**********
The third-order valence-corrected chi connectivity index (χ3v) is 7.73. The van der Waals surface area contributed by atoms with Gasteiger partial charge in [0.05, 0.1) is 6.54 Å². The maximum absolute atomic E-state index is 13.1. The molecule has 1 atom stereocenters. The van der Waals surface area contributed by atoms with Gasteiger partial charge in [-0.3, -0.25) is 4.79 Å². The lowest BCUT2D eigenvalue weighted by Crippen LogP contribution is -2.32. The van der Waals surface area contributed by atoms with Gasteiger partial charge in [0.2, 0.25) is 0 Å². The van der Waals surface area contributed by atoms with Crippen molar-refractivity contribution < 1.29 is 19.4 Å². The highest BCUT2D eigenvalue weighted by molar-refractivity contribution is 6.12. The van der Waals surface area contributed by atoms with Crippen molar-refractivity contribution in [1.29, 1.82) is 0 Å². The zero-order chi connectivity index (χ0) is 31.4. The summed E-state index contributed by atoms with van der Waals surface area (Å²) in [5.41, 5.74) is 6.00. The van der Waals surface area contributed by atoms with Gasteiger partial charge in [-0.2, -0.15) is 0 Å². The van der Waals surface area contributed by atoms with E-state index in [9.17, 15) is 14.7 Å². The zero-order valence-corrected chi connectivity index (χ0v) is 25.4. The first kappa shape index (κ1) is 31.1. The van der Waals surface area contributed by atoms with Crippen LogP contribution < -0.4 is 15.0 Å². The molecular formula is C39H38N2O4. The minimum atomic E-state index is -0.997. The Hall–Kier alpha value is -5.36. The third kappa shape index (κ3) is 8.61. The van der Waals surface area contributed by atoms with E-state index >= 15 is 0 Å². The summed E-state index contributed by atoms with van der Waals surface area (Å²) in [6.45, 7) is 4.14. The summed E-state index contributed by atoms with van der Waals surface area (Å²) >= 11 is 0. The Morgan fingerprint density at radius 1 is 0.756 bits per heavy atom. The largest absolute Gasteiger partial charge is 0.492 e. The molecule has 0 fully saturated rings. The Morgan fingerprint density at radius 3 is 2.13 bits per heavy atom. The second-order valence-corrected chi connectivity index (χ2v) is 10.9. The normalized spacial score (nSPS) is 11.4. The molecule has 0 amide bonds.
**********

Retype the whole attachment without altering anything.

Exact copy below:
The third-order valence-corrected chi connectivity index (χ3v) is 7.73. The van der Waals surface area contributed by atoms with Gasteiger partial charge in [0.05, 0.1) is 6.54 Å². The maximum absolute atomic E-state index is 13.1. The molecule has 1 atom stereocenters. The van der Waals surface area contributed by atoms with Gasteiger partial charge in [-0.3, -0.25) is 4.79 Å². The lowest BCUT2D eigenvalue weighted by Crippen LogP contribution is -2.32. The van der Waals surface area contributed by atoms with Gasteiger partial charge in [0.2, 0.25) is 0 Å². The van der Waals surface area contributed by atoms with Crippen molar-refractivity contribution < 1.29 is 19.4 Å². The highest BCUT2D eigenvalue weighted by molar-refractivity contribution is 6.12. The van der Waals surface area contributed by atoms with Crippen molar-refractivity contribution in [1.29, 1.82) is 0 Å². The zero-order chi connectivity index (χ0) is 31.4. The summed E-state index contributed by atoms with van der Waals surface area (Å²) in [5.41, 5.74) is 6.00. The van der Waals surface area contributed by atoms with Gasteiger partial charge in [-0.2, -0.15) is 0 Å². The van der Waals surface area contributed by atoms with E-state index in [9.17, 15) is 14.7 Å². The zero-order valence-corrected chi connectivity index (χ0v) is 25.4. The first kappa shape index (κ1) is 31.1. The van der Waals surface area contributed by atoms with Crippen LogP contribution < -0.4 is 15.0 Å². The molecular formula is C39H38N2O4. The minimum atomic E-state index is -0.997. The Hall–Kier alpha value is -5.36. The third kappa shape index (κ3) is 8.61. The van der Waals surface area contributed by atoms with E-state index >= 15 is 0 Å². The summed E-state index contributed by atoms with van der Waals surface area (Å²) in [6.45, 7) is 4.14. The summed E-state index contributed by atoms with van der Waals surface area (Å²) >= 11 is 0. The Morgan fingerprint density at radius 1 is 0.756 bits per heavy atom. The largest absolute Gasteiger partial charge is 0.492 e. The molecule has 0 fully saturated rings. The Morgan fingerprint density at radius 3 is 2.13 bits per heavy atom. The second-order valence-corrected chi connectivity index (χ2v) is 10.9. The normalized spacial score (nSPS) is 11.4. The molecule has 0 amide bonds.